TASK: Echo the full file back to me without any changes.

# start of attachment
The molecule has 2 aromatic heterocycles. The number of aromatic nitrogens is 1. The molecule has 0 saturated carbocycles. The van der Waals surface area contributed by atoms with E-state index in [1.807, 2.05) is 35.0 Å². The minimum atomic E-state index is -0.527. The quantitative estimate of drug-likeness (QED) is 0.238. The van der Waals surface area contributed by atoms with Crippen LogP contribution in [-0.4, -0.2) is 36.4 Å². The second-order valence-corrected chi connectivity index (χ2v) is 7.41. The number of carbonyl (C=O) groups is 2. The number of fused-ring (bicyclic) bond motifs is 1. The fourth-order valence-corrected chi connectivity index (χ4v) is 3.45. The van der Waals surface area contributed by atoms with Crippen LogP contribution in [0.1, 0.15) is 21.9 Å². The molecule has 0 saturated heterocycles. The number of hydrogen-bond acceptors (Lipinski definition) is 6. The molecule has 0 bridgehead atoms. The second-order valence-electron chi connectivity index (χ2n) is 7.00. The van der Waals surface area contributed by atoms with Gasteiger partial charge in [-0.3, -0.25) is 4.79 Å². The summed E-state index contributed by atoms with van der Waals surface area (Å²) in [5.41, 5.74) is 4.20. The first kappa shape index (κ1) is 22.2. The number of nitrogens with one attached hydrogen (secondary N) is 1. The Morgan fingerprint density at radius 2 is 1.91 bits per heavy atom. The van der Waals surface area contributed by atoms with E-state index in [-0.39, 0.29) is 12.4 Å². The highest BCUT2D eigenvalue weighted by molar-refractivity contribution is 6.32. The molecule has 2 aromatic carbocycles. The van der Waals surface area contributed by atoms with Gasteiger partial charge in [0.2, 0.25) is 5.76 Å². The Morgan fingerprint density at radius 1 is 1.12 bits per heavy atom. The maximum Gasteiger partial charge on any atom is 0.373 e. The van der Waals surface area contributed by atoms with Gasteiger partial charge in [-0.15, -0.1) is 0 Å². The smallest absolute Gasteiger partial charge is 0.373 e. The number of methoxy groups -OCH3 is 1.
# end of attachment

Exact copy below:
The molecule has 2 aromatic heterocycles. The number of aromatic nitrogens is 1. The molecule has 0 saturated carbocycles. The van der Waals surface area contributed by atoms with E-state index in [1.807, 2.05) is 35.0 Å². The minimum atomic E-state index is -0.527. The quantitative estimate of drug-likeness (QED) is 0.238. The van der Waals surface area contributed by atoms with Crippen LogP contribution in [-0.4, -0.2) is 36.4 Å². The second-order valence-corrected chi connectivity index (χ2v) is 7.41. The number of carbonyl (C=O) groups is 2. The number of fused-ring (bicyclic) bond motifs is 1. The fourth-order valence-corrected chi connectivity index (χ4v) is 3.45. The van der Waals surface area contributed by atoms with Crippen LogP contribution in [0.1, 0.15) is 21.9 Å². The molecule has 0 saturated heterocycles. The number of hydrogen-bond acceptors (Lipinski definition) is 6. The molecule has 0 bridgehead atoms. The second-order valence-electron chi connectivity index (χ2n) is 7.00. The van der Waals surface area contributed by atoms with Gasteiger partial charge in [-0.3, -0.25) is 4.79 Å². The summed E-state index contributed by atoms with van der Waals surface area (Å²) in [5.41, 5.74) is 4.20. The first kappa shape index (κ1) is 22.2. The number of nitrogens with one attached hydrogen (secondary N) is 1. The Morgan fingerprint density at radius 2 is 1.91 bits per heavy atom. The van der Waals surface area contributed by atoms with E-state index in [-0.39, 0.29) is 12.4 Å². The highest BCUT2D eigenvalue weighted by molar-refractivity contribution is 6.32. The molecule has 2 aromatic carbocycles. The van der Waals surface area contributed by atoms with Gasteiger partial charge in [0.2, 0.25) is 5.76 Å². The Morgan fingerprint density at radius 1 is 1.12 bits per heavy atom. The maximum Gasteiger partial charge on any atom is 0.373 e. The van der Waals surface area contributed by atoms with Gasteiger partial charge in [-0.15, -0.1) is 0 Å². The smallest absolute Gasteiger partial charge is 0.373 e. The number of methoxy groups -OCH3 is 1.